On Tuesday and Wednesday I re-read my novel Endless Chain, published in 2005 and reissued in trade paperback last year. The reason why is a secret, but what I found in the pages isn’t. I liked this book. A lot. I liked the characters and the story and the history behind it. And as I was reading it, the story within the story jumped out at me.
Writing a story within a story became something of a trademark for me, and after the first time my publisher insisted–for a long time–that I continue that mix of past and present. The Shenandoah Album novels were the last novels where I did this because times and tastes changed, but I always liked this particular story, told by letters from a woman to the man she loves in 1853.
Sarah and Dorie’s story is an Underground Railroad story, a short one, and I’ve decided to excerpt it here for you in the next weeks, beginning today. I hope you enjoy this peek at life in the Shenandoah Valley before the Civil War through the letters of Sarah Miller to Amasa Stone about a woman named Dorie Beaumont. Even if you’ve read the book, I hope you’ll enjoy the story as it stands alone here.
May 18, 1853
My dearest Amasa,
How far away you are and how unlikely you will receive this letter before the events I recount are long past. Such it always will be, now that you have gone home to Lynchburg to assist your father. I picture you every day at his forge, although I have never seen you thus. In my loneliness imagination is my worst enemy, for sometimes I also picture myself beside you, bringing water to ease your thirst or wipe your brow. I know this can not be, that there is no room for me there. But still, the thought will not fly away.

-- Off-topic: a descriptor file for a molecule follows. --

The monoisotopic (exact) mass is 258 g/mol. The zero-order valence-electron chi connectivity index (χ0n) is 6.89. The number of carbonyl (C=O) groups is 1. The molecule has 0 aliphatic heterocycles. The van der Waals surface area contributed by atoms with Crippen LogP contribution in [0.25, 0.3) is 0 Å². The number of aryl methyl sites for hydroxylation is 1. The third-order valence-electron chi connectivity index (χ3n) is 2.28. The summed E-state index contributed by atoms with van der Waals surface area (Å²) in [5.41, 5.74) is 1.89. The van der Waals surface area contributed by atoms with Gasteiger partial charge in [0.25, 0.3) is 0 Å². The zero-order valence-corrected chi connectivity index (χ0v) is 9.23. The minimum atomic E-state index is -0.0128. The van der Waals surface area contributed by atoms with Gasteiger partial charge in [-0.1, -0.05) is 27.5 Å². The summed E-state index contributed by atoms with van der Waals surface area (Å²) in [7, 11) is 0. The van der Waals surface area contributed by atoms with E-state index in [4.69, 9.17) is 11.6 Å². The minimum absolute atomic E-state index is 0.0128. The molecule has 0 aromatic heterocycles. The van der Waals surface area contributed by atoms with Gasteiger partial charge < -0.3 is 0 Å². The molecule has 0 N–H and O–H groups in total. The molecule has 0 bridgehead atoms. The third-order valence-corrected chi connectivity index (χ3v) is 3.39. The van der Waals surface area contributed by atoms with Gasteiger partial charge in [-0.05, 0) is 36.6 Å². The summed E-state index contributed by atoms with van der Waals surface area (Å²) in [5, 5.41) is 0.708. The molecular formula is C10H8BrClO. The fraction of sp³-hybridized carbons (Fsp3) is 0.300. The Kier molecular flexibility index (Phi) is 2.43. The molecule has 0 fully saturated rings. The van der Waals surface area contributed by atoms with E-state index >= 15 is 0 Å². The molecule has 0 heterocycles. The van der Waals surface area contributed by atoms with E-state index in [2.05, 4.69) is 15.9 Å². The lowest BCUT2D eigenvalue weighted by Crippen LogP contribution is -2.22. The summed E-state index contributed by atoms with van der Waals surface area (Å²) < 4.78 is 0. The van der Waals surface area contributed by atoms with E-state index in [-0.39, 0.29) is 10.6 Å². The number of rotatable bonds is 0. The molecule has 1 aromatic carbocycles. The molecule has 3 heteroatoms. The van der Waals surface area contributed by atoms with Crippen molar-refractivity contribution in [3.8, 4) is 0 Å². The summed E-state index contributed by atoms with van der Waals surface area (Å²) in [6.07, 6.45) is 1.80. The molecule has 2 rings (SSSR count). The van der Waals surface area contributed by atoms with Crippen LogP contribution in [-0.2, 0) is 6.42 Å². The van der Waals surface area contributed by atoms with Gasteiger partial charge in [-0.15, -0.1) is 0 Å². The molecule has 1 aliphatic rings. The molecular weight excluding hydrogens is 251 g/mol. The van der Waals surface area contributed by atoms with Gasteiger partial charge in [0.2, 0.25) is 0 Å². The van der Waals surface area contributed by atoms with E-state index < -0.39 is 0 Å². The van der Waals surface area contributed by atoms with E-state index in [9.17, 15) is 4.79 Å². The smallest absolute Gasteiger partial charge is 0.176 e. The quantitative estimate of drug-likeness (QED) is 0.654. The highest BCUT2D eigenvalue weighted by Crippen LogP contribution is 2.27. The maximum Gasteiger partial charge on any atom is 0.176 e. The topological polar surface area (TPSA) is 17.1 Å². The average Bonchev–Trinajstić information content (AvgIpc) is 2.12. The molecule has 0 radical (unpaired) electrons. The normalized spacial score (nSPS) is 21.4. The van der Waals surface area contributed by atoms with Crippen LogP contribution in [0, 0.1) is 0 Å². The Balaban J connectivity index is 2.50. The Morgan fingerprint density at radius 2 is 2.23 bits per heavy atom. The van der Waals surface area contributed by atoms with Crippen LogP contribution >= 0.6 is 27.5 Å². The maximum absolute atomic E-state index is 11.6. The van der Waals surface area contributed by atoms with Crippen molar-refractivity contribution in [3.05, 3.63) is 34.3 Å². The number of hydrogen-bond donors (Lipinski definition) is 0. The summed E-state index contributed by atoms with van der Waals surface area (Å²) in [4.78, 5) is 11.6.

I hope your father improves, though I fear the worst. Daily I pray that he will be delivered from his illness, but I also pray that if death is his deliverance, you will find a way to return to me. I would live in the poorest mountain cabin with you, dear Amasa, even though I know you will never allow it. I would share the humble room over your father’s shop, as well, although I know that this, too, can never be.
I study my Holy Bible each night, looking for a sign for our future. Last night, in James I found this verse: “God is opposed to the proud but gives grace to the humble.” You are a humble man, yet I wonder if it is not pride that stands in the way of taking me as your bride? I have never asked for more than you can give. Yet too well I understand your desire to care for and protect me as well as Jeremiah does in our family home. Nightly I struggle for patience and the acceptance of God’s will.
I do find solace here. Jeremiah needs me, I know. The man you remember, a man overflowing with wit, piety and affection, has not yet returned to us. He is silent still. Days pass and the only words I hear my brother utter are prayers before meals. His tone is mocking, as if he is daring our Lord to strike him dead, even as he prays outwardly for grace. At night from my room above the stairs I hear him pacing. Sleep is a rare thing indeed for either of us.
Rachel has been dead nearly a year, and the children two weeks longer. I visit their graves and lay fresh flowers on them when I can. Jeremiah never goes to the cemetery, and I have seen him turn his head to avoid gazing in that direction. The fever that took his family still steals the breath from my chest when I think how suddenly they were gone and Jeremiah was left behind. Would that I only knew how to help my brother feel joy again.
But I promised you news, and there is news. We are no longer alone here. You must not tell anyone of this, Amasa, but, of course, I know you will not. So I will confess to you is what has transpired.
The end of this letter debuts next Fiction Friday, then more of the story. Let me know if you’re enjoying a chance to revisit this section of Endless Chain. And stay tuned for Shenandoah Album news.